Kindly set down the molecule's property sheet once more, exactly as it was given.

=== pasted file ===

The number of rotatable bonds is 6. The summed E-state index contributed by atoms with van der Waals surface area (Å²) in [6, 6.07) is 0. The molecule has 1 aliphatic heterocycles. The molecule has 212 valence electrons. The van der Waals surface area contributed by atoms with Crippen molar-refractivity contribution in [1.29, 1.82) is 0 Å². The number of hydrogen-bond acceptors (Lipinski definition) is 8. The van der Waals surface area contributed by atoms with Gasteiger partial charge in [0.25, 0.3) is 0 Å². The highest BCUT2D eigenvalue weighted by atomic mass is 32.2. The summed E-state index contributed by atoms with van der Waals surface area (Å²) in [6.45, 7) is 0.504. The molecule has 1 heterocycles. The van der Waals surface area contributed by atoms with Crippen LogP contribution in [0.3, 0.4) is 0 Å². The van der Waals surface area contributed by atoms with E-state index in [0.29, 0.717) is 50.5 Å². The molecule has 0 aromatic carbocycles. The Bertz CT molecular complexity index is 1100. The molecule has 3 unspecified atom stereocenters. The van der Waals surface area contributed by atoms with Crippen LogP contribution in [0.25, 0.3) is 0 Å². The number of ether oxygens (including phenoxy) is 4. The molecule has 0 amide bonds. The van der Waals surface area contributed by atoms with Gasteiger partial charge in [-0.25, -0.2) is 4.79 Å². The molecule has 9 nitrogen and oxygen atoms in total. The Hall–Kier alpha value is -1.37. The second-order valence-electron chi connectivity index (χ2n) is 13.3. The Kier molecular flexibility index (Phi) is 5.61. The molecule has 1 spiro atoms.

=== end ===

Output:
The number of rotatable bonds is 6. The summed E-state index contributed by atoms with van der Waals surface area (Å²) in [6, 6.07) is 0. The molecule has 1 aliphatic heterocycles. The molecule has 212 valence electrons. The van der Waals surface area contributed by atoms with Crippen molar-refractivity contribution in [1.29, 1.82) is 0 Å². The number of hydrogen-bond acceptors (Lipinski definition) is 8. The van der Waals surface area contributed by atoms with Gasteiger partial charge in [0.25, 0.3) is 0 Å². The highest BCUT2D eigenvalue weighted by atomic mass is 32.2. The summed E-state index contributed by atoms with van der Waals surface area (Å²) in [6.45, 7) is 0.504. The molecule has 1 heterocycles. The van der Waals surface area contributed by atoms with Crippen LogP contribution in [0.3, 0.4) is 0 Å². The van der Waals surface area contributed by atoms with E-state index in [0.29, 0.717) is 50.5 Å². The molecule has 0 aromatic carbocycles. The Bertz CT molecular complexity index is 1100. The molecule has 3 unspecified atom stereocenters. The van der Waals surface area contributed by atoms with Crippen LogP contribution in [0.25, 0.3) is 0 Å². The number of ether oxygens (including phenoxy) is 4. The molecule has 0 amide bonds. The van der Waals surface area contributed by atoms with Gasteiger partial charge in [-0.25, -0.2) is 4.79 Å². The molecule has 9 nitrogen and oxygen atoms in total. The Hall–Kier alpha value is -1.37. The second-order valence-electron chi connectivity index (χ2n) is 13.3. The Kier molecular flexibility index (Phi) is 5.61. The molecule has 1 spiro atoms.